The Best Walking Trails In The South Downs


England’s South East coast is a dream destination for hikers, and there’s no better place for a walking trip than the South Downs National Park.

Carl Stanger

This lush region, composed of rolling chalk downs, magical ancient woodlands and dramatic, plunging cliffs, is simply littered with fantastic hiking trails.

From the epic South Downs Way to the spectacular cliff-side trail at Beachy Head, there’s a walking route here to suit everyone.

Some of the best walks in the South Downs will take you through incredibly varied scenery, passing from shady woodlands to windswept cliffs in just a few hours.

Expect diverse wildlife, expansive views, and incredible historic remains at every turn! To give you a little inspiration, check out our top recommendations for walks in the South Downs, to suit every taste!

walking trails in the south downs east dean

Best Views in the South Downs

The major highlights of walking in the South Downs are the remarkable views that you can expect to enjoy on any adventure in the region.

The green rolling hills and lush forests create a picturesque, postcard-perfect vista that simply can’t be beaten on a sunny day!

These views have inspired poets and writers throughout the ages – indeed, the famous poet Alfred Lord Tennyson so loved this region that he would sit for hours on end at the Bronze Age Temple of the Winds, gazing at the breath-taking views and waiting for inspiration to strike

Other walks with exceptional views include the climb to Butser Hill, offering a spectacular panorama from one of the highest peaks in the region.

The route from Hassocks to Lewes passes some pretty windmills before enjoying a wonderful vista from Clayton over the South Downs Ways.

However, for sheer jaw-dropping drama, the iconic route to Beachy Head simply can’t be beaten – expect amazing views over the cliffs and a thrilling day out on the trail.


Best South Downs Walks For Nature Lovers

The South Downs is a treasure trove for nature lovers, with incredible biodiversity packed into a relatively small area. The park is home to some of the most ancient forests in the whole of the UK, most notably at Kingley Vale. This ancient yew forest contains trees that may have roots as far back as the 9th century, although precise dating is somewhat difficult. Whatever their age, these magnificent trees make a fantastic destination for a leisurely walk.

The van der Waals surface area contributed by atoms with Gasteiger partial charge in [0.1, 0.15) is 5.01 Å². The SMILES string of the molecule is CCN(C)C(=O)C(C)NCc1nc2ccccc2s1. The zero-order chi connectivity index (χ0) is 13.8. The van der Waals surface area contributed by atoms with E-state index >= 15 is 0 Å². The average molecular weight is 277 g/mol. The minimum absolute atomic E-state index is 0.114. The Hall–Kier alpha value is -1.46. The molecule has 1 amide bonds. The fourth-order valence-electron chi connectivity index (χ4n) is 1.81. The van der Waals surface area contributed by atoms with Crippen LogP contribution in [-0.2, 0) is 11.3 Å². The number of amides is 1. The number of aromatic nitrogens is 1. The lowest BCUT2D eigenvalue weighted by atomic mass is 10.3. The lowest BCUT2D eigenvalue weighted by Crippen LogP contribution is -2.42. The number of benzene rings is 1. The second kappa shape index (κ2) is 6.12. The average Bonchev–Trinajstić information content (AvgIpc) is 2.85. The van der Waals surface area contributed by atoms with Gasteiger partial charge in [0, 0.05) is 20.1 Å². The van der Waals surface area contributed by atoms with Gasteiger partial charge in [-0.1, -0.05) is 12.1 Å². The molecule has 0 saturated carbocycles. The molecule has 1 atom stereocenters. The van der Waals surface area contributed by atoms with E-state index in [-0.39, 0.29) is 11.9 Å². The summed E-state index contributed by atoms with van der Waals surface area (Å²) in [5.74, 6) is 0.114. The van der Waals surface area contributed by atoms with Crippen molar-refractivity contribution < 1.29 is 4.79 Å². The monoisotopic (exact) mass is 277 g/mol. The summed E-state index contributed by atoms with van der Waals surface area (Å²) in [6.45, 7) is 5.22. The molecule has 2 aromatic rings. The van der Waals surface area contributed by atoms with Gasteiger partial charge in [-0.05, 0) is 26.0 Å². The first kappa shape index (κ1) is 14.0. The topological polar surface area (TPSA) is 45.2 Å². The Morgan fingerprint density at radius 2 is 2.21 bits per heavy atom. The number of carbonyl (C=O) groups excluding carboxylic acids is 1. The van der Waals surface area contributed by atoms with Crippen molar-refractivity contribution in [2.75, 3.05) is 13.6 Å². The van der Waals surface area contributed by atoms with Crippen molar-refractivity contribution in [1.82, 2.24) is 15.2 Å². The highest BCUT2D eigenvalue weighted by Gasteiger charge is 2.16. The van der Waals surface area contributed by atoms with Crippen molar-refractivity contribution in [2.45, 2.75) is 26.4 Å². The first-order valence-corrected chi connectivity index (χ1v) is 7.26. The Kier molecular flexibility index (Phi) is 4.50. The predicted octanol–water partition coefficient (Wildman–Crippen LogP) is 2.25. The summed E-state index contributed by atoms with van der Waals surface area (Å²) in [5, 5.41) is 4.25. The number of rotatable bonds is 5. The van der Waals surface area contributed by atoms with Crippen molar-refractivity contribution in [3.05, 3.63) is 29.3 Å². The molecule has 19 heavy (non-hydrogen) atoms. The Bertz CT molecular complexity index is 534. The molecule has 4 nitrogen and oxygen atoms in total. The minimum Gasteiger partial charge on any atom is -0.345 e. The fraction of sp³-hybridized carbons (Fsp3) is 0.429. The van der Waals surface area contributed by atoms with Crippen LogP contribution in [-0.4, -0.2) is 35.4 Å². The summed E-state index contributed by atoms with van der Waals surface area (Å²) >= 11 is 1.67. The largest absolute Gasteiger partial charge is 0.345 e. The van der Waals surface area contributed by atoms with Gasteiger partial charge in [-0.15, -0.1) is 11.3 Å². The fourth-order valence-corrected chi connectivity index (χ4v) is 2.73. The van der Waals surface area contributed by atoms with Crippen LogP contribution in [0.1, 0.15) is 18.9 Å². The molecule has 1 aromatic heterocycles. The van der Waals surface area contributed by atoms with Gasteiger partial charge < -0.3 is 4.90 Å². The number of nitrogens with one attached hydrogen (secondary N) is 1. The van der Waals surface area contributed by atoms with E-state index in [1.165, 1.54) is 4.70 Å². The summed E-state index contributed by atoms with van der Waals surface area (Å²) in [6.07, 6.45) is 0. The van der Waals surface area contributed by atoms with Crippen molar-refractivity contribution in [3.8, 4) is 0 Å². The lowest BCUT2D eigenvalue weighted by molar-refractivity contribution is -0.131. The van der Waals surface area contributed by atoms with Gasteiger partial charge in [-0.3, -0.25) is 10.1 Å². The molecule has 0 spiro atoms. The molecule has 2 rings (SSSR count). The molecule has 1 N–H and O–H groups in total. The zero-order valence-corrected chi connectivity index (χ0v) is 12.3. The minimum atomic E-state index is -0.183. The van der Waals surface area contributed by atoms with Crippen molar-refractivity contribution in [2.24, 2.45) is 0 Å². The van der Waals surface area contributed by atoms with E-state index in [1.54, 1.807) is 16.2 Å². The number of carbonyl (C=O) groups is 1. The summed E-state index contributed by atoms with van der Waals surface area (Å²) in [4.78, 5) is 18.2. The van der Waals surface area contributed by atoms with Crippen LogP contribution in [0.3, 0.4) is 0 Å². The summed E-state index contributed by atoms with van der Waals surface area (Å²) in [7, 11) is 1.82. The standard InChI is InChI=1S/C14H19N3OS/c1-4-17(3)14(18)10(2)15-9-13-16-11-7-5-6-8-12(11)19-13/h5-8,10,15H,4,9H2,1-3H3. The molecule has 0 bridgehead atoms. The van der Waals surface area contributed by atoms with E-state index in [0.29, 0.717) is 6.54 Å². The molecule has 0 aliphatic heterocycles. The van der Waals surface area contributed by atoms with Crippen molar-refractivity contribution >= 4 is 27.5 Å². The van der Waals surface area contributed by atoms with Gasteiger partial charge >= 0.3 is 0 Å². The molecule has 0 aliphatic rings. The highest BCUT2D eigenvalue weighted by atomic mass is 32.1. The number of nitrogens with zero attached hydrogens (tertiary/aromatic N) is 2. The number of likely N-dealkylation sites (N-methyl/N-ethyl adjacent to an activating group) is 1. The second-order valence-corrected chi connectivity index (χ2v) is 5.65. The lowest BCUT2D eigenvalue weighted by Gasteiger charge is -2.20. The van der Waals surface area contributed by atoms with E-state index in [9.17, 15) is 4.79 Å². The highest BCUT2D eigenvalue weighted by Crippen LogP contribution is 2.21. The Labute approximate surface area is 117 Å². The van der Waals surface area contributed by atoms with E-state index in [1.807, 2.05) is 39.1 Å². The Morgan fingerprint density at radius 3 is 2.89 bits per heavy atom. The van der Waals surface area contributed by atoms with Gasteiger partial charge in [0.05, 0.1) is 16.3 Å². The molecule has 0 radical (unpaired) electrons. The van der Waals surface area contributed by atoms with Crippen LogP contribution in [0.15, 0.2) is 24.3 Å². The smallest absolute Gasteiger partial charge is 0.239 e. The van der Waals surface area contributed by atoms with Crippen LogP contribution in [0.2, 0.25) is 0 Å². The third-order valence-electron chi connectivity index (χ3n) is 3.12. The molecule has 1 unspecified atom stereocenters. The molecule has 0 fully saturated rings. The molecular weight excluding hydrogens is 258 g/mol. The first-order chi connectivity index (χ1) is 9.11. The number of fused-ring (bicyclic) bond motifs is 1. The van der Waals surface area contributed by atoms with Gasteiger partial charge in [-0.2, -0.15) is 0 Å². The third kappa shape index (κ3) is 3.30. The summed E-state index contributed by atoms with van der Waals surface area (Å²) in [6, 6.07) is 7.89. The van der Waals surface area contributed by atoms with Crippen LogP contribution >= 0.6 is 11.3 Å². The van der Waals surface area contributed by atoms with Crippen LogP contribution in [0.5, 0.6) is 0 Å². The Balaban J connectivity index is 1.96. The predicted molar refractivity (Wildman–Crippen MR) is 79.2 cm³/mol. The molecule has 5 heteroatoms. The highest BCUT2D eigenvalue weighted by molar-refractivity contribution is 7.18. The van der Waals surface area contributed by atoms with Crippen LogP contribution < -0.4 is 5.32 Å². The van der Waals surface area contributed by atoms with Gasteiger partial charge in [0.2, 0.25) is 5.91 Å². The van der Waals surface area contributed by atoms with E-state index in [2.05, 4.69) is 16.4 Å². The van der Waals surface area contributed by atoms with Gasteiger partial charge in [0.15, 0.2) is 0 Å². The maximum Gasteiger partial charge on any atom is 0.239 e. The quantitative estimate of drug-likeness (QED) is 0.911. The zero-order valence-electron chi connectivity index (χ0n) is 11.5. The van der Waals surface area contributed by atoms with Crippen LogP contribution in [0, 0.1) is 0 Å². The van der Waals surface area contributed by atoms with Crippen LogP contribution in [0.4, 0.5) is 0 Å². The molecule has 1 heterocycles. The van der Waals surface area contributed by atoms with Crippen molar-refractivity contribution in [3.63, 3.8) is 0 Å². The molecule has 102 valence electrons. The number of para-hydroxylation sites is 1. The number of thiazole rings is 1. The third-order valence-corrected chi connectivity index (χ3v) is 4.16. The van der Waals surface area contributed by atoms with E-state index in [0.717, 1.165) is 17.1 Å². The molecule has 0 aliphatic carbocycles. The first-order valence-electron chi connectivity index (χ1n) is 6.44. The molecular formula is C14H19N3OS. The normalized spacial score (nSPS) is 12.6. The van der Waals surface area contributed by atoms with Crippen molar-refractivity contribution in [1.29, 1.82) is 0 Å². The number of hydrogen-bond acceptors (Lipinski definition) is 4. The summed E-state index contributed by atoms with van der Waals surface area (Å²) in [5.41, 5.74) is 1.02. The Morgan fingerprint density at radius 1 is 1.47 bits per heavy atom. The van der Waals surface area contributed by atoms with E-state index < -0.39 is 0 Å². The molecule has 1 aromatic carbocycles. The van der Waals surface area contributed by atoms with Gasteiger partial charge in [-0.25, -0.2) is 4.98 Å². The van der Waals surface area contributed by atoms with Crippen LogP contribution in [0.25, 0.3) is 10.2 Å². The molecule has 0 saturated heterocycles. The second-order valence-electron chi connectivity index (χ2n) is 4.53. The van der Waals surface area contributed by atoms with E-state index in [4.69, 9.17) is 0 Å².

Kingley Vale – This ancient yew forest contains trees that may have roots as far back as the 9th century, although precise dating is somewhat difficult

The sweeping chalk downs that are characteristic of this beautiful region provide an important habitat for many animals, birds and insects, including the Duke of Burgundy butterfly, deer, badgers, and nightingales.

The expansive, open heaths and rich bog-lands are home to over 20 species of dragonfly and many rare amphibians.

A walk across Shortheath Common is an excellent place for wildlife watching, and if you’re lucky, you may catch a glimpse of the elusive nightjar!

The Arundel Wetland Centre is also a great place to learn more about the rare animals and birds that live in the reserve.

Amazing place, location and hosts! We highly recommend! We have stayed for two weeks with a small baby. Eastbourne is very child friendly.
Eva Stepankova, Little Friston Lodge

Best South Downs Walks For History Buffs

The South Downs National Park covers a region of England that has been inhabited for thousands of years, and today it is littered with historic remains.

Many of the best walks in the South Downs pass through some of these historically significant locations, from the impressive Iron Age hill fort known as the Trundle to the lush Roman Villa at Bignor.

One of our favourite parts of the South Downs Way passes from Amberley to Shoreham-by-Sea, skirting by the prehistoric hill fort at Chanctonbury Ring.

In addition to these ancient fortifications, history buffs will love the walk that passes by Lewes Priory, a medieval foundation in a truly spectacular setting. With picturesque historic villages, bustling market towns and grand medieval churches, a hike in the South Downs means walking in the footsteps of countless visitors through the ages.

Best South Downs Walks For Families

The South Downs is an ideal location for a family walking holiday, with plenty of easy, pleasant trails that pass through some lush countryside.

The beautiful route along the River Ouse from Southease is one of our favourites, offering lovely views and a gentle incline (with a family-friendly pub at the end of the trail!).

Kids are sure to love the trek to the Long Man of Wilmington, an impressive chalk figure carved into the steep slopes of Windover Hill.

The South Downs truly has a walk to suit everyone, whatever your tastes! As autumn approaches, there’s no better time to get out into the national park and enjoy some late summer sun as you watch the leaves turn.

Happy hiking!

Accommodation For Your Walking Holiday


Of course, given the number and sheer variety of walking trails and hikes on offer around the South Downs you should consider staying in well-located accommodation close by – we have self catering properties in the idyllic villages of East Dean and Friston which is on the South Downs Way, such as Little Friston Lodge   and The Cottage at Friston Down


If you’re considering any of the walking trails or fancy a hiking holiday on the South Coast email us at, or call on +44 (0)1323 40 60 90 and we’ll listen to your needs and help you get the most out of your trip.

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